I recently read something that has cast my mind into deeper thoughts about love and relationships in general. By no means is my blog a book review site; however, every now and then, I find myself learning and reflecting from contemporary romance novels, sometimes using them as an easy escape from the dark realism of the complications love has to offer, but once in a while I am handed a novel that delivers such truth, I can’t help but reflect, find connections, and lessons that will serve me in my own journey through love and hopefully help others understand their own.
Beach Read by Emily Henry is a book about second chance love between two rival authors, but also is accompanied by the main character’s more profound suffering when told, shortly after his passing, her father was cheating on her mother. The main character, January, finds herself approaching 29, with a failed relationship- which she thought was true love, crippling writer’s block, and a love for her father, but only for the warped narrative of the faithful husband and loving person that she knew him to be; not for who he actually was. This becomes a heavy theme in the book, dealing with love and facades. Obviously, there is much more to this book than I have displayed. I highly encourage romance enthusiasts to discover the depth that this novel brings, but more importantly, I want to share a piece of what this book taught me.
Often I feel we fool ourselves into loving parts of people that aren’t actually there. Sometimes I think most of us find comfort in doing this, highlighting the beautiful and deleting the ugly, mastering the art of ignoring the feelings of doubt in our heart and omitting any thought of incompatibility from our mind. Like January, some of us push ourselves into thinking we’ve found the love of our life, simply because “its time,” that if we pass the ripe age of 30, our chances of love will quickly dwindle; others do it because the person they found is “close enough” to whom they actually wanted. So we lie to ourselves. We participate in a delusion to fit the narrative we have already written because we think that’s the only thing that will make us feel whole; the perfect partner, the perfect plan, but more importantly, it’s our own. We do it because we need to have control of how our story goes.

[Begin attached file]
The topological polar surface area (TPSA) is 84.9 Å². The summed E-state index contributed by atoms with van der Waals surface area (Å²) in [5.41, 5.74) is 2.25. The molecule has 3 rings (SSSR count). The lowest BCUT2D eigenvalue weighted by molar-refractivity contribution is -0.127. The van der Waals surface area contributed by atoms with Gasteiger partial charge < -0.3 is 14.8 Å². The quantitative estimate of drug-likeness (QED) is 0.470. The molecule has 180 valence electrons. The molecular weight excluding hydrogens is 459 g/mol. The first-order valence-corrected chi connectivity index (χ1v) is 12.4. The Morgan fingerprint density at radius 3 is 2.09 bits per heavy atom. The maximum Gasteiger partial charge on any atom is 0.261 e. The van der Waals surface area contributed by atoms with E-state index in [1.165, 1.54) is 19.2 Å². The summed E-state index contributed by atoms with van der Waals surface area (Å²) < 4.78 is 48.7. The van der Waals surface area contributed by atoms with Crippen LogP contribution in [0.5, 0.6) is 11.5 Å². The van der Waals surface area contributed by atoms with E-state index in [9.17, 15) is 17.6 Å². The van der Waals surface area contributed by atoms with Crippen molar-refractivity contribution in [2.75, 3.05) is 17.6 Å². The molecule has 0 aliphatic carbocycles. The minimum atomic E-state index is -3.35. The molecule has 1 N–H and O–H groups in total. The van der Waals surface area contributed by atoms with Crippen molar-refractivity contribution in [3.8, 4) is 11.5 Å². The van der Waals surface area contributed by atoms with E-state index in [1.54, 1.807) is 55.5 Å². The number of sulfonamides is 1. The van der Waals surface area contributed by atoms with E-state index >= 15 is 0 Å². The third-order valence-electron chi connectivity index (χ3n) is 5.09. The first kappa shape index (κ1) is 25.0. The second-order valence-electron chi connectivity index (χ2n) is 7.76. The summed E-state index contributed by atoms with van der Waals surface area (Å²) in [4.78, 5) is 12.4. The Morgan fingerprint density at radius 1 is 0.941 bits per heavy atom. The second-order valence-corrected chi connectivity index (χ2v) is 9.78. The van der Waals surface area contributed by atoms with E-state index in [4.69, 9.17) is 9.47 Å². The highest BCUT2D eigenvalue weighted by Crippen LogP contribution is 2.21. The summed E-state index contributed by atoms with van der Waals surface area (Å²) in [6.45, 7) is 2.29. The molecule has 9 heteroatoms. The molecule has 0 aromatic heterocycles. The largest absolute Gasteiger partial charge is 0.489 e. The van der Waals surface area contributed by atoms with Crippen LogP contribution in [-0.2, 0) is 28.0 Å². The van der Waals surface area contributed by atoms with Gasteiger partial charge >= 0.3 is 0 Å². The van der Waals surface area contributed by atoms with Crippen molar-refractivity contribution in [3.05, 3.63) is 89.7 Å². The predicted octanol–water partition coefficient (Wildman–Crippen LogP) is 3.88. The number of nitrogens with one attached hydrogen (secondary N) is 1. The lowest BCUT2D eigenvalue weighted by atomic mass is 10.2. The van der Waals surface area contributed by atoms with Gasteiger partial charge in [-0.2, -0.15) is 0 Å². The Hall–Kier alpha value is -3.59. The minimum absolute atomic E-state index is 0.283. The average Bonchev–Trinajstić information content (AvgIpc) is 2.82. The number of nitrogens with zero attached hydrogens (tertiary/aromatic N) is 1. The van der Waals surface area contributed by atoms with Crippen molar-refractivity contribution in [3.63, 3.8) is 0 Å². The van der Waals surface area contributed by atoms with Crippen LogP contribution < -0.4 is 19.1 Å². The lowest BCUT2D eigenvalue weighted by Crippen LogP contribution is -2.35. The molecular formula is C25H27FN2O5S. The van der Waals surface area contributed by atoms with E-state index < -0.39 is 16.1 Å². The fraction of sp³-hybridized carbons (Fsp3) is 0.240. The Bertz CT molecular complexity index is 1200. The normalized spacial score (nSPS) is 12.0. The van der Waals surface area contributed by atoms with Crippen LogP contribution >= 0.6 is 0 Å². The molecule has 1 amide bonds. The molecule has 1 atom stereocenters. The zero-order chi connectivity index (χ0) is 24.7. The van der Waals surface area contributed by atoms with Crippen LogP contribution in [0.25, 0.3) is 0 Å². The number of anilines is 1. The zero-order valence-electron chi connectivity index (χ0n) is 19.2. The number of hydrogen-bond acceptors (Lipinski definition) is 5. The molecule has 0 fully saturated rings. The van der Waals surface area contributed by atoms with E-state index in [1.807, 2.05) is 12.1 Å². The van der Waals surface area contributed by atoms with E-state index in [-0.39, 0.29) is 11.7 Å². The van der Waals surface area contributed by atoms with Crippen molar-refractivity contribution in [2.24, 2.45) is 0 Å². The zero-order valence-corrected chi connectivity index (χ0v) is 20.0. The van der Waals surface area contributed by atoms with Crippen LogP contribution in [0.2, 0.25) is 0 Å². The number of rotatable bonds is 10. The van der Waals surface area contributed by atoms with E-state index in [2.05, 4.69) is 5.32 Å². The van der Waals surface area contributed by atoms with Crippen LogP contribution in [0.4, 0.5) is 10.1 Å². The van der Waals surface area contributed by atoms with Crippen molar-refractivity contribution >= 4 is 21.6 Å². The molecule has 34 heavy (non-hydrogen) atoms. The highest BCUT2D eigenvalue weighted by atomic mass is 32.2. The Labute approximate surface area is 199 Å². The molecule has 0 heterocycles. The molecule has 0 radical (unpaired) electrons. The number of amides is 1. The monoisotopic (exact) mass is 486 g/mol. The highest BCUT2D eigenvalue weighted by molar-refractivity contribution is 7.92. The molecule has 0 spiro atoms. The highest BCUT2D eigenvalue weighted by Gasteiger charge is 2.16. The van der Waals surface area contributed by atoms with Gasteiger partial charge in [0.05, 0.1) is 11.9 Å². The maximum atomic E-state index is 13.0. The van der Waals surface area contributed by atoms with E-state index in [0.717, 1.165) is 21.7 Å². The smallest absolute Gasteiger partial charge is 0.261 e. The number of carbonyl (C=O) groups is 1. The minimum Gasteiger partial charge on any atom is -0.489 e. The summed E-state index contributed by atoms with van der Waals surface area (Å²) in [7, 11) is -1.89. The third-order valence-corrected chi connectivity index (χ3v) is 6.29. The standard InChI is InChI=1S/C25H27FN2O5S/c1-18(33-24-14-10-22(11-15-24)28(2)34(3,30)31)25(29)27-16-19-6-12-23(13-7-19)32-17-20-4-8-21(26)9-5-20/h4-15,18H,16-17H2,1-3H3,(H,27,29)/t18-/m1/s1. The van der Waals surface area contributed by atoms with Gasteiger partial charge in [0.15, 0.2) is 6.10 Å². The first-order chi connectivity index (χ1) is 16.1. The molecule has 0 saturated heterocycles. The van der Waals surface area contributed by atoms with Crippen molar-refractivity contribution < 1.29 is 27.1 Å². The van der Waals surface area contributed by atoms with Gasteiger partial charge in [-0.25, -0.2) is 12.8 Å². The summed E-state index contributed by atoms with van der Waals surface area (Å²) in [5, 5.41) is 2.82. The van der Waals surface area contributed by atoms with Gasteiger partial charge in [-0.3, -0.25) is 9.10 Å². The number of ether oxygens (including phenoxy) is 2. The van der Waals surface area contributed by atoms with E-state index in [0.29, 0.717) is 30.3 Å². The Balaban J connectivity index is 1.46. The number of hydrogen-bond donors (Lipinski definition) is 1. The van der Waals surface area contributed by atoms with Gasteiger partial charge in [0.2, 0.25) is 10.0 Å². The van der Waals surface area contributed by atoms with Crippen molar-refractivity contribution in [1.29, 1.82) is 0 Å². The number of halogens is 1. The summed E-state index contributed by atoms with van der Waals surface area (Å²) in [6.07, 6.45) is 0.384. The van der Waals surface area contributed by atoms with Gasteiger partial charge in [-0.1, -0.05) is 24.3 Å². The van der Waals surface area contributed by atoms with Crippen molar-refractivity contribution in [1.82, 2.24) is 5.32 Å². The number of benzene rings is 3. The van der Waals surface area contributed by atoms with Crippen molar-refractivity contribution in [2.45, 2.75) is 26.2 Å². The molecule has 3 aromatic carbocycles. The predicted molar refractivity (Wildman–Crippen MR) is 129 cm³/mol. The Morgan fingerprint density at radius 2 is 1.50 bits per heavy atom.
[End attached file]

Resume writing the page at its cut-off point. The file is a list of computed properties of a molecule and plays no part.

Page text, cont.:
This isn’t love though, the true love we all search and yearn for. Those that go down this path of fabricating feelings that aren’t there learn this fairly quickly; we can’t force people to be who we need them to be. Eventually, our fairytale will be simply that, a tale we told ourselves to soothe us from the truth, resulting in confusion, loss, and pain on both sides. And just like January, we will procure another failed relationship, all of which could have been avoided if you admitted the person you’re with never met your needs.
If you’re like me, saying that out loud seems rather harsh, the “I’m sorry, but this won’t work” bit. The “it’s not you, it’s me” or rather, “actually it is you” has never been my style and is simply an outdated way of saying the relationship is incompatible. I know that most people would rather skydive without a parachute before saying that line, but sometimes it just needs to be said. I know it’s easier to go along with the idea that it will all work itself out, maybe that eventually the qualities you now despise are just temporary, or you convince yourself that it’s okay to let things slide. Still, this mindset will only carry through the honeymoon phase and raise unresolvable problems in the relationship later on.
The novel taught me that we deserve true compatible love. Although difficult to find, we owe ourselves the opportunity to find it. We shouldn’t stay in mediocre relationships because we are scared to venture out and return empty-handed.
Although it’s fiction, many of us crave the strong stability and connection that romance novels are encrypted with and think that such love doesn’t exist beyond the cream pages of any story. But it does.
I promise once you find the love of your life, you will know. You will not have to force yourself to stay or draw out compensations for traits in your partner you wish to dismiss. Because you’ll love all of them, even for their faults, you will love them.
True love is when you truly see your lover for all that they are and love them effortlessly.
So I encourage you to think critically about the love you deserve.
Because now it’s time to run towards it with everything and all that you are.
And when you take that first step, I promise, true love awaits you.